Dear Abby: Your answer to “Heartbroken in Alabama” (Jan. 2) did not go deep enough. The pregnant sister, “Nicole,” who is facing prison time, needs to contact the Department of Children’s Services in her county/state as soon as possible. They will oversee the placement of her child if said child is born in jail or prison.
A child born in custody becomes a ward of the state, and if arrangements can be made prior to birth for a foster family, it could benefit the child and “Heartbroken.”
– Obstetrical RN in Michigan
Dear RN: Thank you for writing. Readers’ views were emotionally charged about this subject, as you will see:
Dear Abby: “Heartbroken” is upset because her parents want to raise her sister’s child while her sister serves a prison sentence. It should be the sister’s decision who will raise the child, no one else’s.
It sounds like the parents intend to maintain the family ties and make sure the child knows his/her birth mother, regardless of the circumstances. This is especially important, since the birth father is married and probably unavailable. It’s unlikely the birth mother would be released from prison ready and able, emotionally and financially, to care for her child. But if the parents have custody, a relationship can still be formed and the child won’t be cast to the wind.
If I were the birth mother, I wouldn’t want my child raised by a sister who has no compassion or empathy for me. “Heartbroken” is behaving like the child is a commodity with no rights or needs of his/her own. That child needs to view the birth mother as someone of value (as everyone is) in order to develop a healthy sense of self. I urge “Heartbroken” and her husband to educate themselves about the emotional needs of adopted children before they take ANY child into their home.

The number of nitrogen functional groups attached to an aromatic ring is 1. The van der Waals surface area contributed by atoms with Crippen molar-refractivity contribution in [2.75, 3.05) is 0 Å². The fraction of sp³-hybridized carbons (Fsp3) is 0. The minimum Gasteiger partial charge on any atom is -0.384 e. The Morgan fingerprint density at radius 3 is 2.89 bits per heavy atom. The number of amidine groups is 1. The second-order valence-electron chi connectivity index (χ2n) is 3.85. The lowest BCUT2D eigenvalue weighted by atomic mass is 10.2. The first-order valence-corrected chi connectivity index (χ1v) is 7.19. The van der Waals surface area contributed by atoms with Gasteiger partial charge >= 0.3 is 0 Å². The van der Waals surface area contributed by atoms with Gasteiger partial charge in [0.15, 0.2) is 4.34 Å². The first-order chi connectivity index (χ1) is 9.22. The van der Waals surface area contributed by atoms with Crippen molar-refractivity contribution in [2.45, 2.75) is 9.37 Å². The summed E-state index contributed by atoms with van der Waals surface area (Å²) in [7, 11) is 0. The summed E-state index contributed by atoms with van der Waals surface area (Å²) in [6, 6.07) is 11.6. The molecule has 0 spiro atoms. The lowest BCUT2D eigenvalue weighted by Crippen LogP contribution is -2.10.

– Adoptive Mother In California
Dear Abby: “Heartbroken” may desperately want to be a mother and her mother may want to raise her grandchild, but has either of them given consideration to the special needs that Nicole’s child will likely be born with?
We have two adopted children whose birth mothers had varying degrees of alcohol and drug dependency. Our boys have learning disabilities, seizures, ADHD and more. They require numerous kinds of therapy and more doctors’ appointments than we had with our six biological children combined.
Adoption is a wonderful process and the joys of raising a child with special needs are numerous. However, “Heartbroken” and her mother need to be aware that adopting a child whose mother was drugged and/or drank during pregnancy means they will be raising a child who has some level of disability.
“Heartbroken,” DO YOUR RESEARCH. I’d hate to see your heart broken again.
– Mom Who Knows In Idaho